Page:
Falling off my bike at age fifty-seven

Falling Off My Bike at Age Fifty-Seven

It was a great idea. I had a meeting at 7:15 am and it was only three miles each way. I was going to get in a meeting and my exercise in one fell swoop. At the meeting everyone was adequately impressed with my aging attempt at cardio exercise even though I never broke a sweat. The meeting was over in an hour and I was feeling good, so I decided(in my perfectionism)that three miles back home was way too easy. I would make a detour to Alvernon and put in another two miles. Yeah, I was doing it all right; after all…what could go wrong?

Alvernon is a wide, steady moving example of inter-city congestion. I knew it had a bike lane and felt like it was a safe road to travel. I biked from Country Club to Alvernon with no mishaps. It was great. As I started riding on Alvernon, I noticed that that the road had gaps of about three inches wide every so often. I never noticed that before and preferred to have a smoother ride if possible. So I decide to move onto the sidewalk; less bumpy and I’ve always felt that it is a safer place to ride. As I made my move, I saw the lip of concrete that separates the street from the driveway entrance. Did you know that a one-inch high piece of concrete could literally mangle you? As I expertly (NOT!) guide my bike onto the driveway towards the sidewalk…BAM! I didn’t have time to react or scream. My transportation once my friend had suddenly turned on me or should I say slipped on me. One second I was happily riding along, the next second I was on the ground. The bike slid out from under me as easy as butter melting in a hot pan.

I lay there, my 57-year-old overweight form lying halfway in the bike lane and halfway in the driveway, my bike resting partially on my body. All I could do was be still. Okay I tell myself, don’t panic, take nice deep breathes. Breathe, breathe. I breathe and I pray. Three minutes seems like eternity when concrete and flesh meet. The morning rush hour traffic is moving by my horizontal body at a predictable speed. One woman bless her soul, shouts out her car window, asking if I want her to call 911. She is halfway down the block before I could stoically say no don’t bother. I lie there looking at the sky wondering what all these people must be thinking of me. Do they think I’m dead? Do they think I am drunk? On the other hand, do they just think I’m stupid? They are probably not thinking of me at all.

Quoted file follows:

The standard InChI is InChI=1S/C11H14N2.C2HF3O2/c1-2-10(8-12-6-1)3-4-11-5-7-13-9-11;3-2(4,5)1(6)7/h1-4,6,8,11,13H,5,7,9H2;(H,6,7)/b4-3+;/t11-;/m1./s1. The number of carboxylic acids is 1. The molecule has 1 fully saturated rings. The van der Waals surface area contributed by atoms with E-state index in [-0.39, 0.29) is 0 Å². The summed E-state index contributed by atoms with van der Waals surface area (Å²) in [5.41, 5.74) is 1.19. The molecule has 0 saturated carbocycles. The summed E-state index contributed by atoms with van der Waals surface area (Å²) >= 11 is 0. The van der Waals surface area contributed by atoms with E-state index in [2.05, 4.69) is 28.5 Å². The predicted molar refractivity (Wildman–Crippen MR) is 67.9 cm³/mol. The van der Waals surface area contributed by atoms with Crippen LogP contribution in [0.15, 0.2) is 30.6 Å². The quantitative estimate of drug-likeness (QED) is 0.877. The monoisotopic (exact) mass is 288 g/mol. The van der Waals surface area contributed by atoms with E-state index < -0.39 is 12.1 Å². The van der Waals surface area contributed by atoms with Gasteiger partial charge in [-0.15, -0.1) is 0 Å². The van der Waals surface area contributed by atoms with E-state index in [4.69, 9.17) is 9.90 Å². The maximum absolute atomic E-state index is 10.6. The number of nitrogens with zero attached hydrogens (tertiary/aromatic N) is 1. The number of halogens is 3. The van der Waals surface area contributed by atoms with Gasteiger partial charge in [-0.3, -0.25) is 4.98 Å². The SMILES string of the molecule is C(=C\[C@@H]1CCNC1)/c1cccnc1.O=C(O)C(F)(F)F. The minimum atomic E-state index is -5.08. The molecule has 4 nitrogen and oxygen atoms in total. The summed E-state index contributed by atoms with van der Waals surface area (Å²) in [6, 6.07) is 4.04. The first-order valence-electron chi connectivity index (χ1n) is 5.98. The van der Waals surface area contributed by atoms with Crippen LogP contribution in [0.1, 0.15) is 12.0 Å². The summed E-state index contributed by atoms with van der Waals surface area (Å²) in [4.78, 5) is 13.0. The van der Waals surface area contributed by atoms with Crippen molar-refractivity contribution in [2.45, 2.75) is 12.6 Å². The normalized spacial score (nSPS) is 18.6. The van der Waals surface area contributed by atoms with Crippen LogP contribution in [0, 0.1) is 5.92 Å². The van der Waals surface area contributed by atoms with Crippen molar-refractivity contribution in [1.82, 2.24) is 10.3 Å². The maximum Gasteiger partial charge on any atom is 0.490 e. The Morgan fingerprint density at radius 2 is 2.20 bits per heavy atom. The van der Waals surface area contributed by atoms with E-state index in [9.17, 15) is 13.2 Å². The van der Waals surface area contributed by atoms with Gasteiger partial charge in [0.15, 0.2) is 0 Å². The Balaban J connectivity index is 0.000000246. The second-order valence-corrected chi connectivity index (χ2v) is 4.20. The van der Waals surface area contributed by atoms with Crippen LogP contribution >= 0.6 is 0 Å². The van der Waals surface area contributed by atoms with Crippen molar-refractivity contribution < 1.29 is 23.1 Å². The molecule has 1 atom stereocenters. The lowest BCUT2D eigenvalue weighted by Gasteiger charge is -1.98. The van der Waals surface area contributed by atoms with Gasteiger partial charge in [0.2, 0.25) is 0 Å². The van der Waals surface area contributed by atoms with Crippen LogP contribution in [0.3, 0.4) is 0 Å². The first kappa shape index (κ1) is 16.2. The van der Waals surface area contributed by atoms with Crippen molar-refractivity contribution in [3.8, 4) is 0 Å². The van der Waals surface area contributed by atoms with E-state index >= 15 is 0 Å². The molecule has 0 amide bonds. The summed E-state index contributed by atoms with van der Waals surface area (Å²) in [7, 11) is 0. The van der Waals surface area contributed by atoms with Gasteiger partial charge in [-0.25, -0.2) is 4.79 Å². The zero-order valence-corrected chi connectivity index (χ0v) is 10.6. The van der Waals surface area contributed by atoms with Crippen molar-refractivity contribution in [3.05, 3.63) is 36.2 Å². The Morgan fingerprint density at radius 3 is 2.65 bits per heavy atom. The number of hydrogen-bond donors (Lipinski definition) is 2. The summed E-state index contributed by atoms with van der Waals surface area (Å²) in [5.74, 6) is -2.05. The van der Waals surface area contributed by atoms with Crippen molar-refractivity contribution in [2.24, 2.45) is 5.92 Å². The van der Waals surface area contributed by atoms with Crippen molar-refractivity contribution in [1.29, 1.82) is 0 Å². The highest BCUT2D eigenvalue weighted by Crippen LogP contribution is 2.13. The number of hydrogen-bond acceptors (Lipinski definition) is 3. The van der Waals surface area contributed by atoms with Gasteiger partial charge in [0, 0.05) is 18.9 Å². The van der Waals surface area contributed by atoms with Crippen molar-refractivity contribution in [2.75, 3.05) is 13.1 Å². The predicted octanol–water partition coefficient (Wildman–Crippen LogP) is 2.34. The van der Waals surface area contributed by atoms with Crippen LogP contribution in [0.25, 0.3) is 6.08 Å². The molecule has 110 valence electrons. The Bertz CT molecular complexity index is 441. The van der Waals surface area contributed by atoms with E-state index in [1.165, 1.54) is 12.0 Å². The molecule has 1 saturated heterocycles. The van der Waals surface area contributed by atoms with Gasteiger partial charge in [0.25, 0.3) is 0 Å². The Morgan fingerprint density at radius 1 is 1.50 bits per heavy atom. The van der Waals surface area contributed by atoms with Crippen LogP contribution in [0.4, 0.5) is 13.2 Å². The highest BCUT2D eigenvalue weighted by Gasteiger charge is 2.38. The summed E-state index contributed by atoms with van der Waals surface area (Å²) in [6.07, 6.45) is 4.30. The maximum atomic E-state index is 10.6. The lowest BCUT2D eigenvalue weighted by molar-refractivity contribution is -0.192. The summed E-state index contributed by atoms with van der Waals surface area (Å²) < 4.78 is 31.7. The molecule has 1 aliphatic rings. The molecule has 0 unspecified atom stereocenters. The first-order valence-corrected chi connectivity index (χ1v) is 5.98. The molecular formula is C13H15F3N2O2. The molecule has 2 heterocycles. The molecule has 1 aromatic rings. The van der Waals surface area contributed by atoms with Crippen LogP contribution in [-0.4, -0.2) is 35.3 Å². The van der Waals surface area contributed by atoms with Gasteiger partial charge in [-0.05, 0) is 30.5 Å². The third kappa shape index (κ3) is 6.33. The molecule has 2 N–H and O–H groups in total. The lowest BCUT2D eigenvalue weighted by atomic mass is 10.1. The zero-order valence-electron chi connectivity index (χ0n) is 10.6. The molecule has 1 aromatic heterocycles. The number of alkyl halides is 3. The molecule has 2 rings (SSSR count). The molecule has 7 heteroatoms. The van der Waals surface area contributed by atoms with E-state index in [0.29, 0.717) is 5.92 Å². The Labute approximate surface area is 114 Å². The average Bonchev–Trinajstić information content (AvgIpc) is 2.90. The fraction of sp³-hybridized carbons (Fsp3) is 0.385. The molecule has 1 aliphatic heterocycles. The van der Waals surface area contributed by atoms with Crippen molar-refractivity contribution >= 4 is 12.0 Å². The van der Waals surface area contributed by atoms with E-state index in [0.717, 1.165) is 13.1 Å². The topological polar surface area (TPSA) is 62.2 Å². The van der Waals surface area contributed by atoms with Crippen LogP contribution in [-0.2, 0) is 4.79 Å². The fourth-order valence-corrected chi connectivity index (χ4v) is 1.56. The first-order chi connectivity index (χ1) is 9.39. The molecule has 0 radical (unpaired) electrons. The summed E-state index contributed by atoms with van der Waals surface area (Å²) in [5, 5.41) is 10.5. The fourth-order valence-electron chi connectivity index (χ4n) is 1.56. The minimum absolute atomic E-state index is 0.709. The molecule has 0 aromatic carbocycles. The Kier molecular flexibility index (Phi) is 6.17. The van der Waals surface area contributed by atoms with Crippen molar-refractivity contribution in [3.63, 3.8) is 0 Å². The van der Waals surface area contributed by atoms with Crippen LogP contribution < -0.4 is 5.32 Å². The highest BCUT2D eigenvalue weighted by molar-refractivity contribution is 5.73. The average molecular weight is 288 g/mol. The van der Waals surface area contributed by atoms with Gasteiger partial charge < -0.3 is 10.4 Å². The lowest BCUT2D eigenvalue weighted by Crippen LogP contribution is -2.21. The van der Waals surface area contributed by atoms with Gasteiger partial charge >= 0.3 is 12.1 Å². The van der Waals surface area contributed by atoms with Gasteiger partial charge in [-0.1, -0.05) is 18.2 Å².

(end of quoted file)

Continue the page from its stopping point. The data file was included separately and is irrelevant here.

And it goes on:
I take stock of my situation. Nothing seems to be broken, although my ego is bruised. I sit up slowly, unable to make any sudden moves. I start taking inventory of my body…ams, legs, hips, shoulders, everything seems to be in order. Could it be I fell and didn’t hurt myself? A few bruises and scrapes but that was all. A woman walks over and asks me if she could call someone for me. That was nice. I told her I was all right and that I have a phone. Whom would I call? Why would I call? I’m not hurt, my bike seems okay. I get back on my bike and finish the ride. I finally arrive home to safety. I am afraid of how this fall will affect me later.

All of a sudden I realize how frail and vulnerable I feel. Of course, I do all the right stuff; ice, ibuprofen, relax, breathe, pray, call work. I could have done without this one adventure. As I lay on the couch nursing my wounds, I wonder if I should give up bike riding. Am I too old? Should they have remedial classes for bike riding specifically for the age-challenged? This accident makes me feel old. I have never felt old before. This is not a good feeling. Thank God feelings are not facts. Well, I have felt worse things, like cement forcefully interacting with my body. I think I am taking myself too seriously. However, I do know this, I will get back on that bike. I will get back on that freaking bike if it kills me! What is the definition of insanity…doing the same thing over and over again expecting different results? That’s me.

Fifty-seven and holding

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